PROS AND CONS
A teleconverter (or tele-extender) is a short tube that fits between the lens and camera body, and increases the focal length of the lens. Converters come in 1.4x, 1.7x, 2x and even 3x strengths. Attach a 2x converter to a 300mm lens, and you have a 600mm lens. But where the pro 600mm lenses cost upward of $10,000, good 2x converters can be had for under $500.
As an added bonus, adding a teleconverter doesn’t change the lens’ minimum focusing distance. If you add a 2x converter to a 300mm lens that focuses down to five feet, you get a 600mm lens that focuses down to five feet—close enough to produce a half-life-size magnification at the image plane and good for popular macro subjects, like butterflies and flowers. This is especially nice when you consider that those incredibly expensive 600mm pro lenses won’t focus closer than about 15 feet.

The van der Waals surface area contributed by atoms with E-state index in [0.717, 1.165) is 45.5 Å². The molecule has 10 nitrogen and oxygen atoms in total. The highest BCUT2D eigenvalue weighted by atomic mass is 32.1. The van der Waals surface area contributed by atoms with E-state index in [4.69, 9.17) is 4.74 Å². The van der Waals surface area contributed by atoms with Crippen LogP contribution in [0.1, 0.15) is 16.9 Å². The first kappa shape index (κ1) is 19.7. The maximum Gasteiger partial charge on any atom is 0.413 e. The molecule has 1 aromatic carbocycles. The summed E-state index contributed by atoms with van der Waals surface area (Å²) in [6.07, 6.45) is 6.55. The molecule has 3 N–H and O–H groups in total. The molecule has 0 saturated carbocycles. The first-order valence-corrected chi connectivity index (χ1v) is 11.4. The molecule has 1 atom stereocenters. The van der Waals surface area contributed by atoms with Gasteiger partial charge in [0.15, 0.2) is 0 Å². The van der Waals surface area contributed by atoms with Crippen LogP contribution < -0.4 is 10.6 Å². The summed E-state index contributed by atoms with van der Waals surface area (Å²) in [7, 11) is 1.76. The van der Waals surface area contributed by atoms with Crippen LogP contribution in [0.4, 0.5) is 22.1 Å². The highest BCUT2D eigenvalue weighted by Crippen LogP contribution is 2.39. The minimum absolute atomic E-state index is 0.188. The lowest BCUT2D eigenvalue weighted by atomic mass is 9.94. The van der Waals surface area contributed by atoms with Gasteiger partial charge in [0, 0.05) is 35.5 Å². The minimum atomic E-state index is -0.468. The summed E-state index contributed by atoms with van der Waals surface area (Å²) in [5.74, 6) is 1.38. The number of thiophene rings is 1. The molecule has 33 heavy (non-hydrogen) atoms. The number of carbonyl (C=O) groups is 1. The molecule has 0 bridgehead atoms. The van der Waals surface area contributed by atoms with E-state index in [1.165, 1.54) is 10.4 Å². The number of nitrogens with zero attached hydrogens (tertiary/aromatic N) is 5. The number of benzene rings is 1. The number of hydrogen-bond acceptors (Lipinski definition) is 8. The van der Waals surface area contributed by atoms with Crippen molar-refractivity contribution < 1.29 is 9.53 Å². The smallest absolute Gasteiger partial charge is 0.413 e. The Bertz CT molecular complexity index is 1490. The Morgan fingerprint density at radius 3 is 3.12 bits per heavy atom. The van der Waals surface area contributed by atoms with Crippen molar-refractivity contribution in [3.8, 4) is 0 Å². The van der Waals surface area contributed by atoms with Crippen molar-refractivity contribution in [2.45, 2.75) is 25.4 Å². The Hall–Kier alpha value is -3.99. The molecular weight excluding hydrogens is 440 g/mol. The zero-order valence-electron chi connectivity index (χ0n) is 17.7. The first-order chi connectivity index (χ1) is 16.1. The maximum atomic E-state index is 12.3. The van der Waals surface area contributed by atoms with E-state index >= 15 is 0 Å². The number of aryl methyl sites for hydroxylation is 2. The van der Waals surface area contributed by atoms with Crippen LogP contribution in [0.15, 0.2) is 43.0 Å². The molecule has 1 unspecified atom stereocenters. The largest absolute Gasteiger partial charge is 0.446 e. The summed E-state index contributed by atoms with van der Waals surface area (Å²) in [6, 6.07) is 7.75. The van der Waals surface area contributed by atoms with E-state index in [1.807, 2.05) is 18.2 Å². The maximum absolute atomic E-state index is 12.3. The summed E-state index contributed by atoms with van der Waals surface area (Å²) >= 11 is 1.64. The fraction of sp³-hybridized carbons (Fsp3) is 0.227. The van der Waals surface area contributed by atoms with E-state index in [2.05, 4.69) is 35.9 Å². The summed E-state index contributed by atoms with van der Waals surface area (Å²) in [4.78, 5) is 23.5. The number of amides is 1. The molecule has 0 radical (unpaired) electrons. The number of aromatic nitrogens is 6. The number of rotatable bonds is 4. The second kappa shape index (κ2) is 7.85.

Converters do have their drawbacks, of course. For one thing, they reduce the light transmitted to the image sensor (and SLR viewfinder) by 1 stop for a 1.4x converter, by 1.5 stops for a 1.7x, by 2 stops for a 2x and by 3 stops for a 3x converter. Built-in TTL metering automatically will compensate for this, but it means you’ll be shooting at a slower shutter speed or a higher ISO setting when you use a converter. With the amazing high-ISO performance of today’s DSLRs, this isn’t the problem it was with film.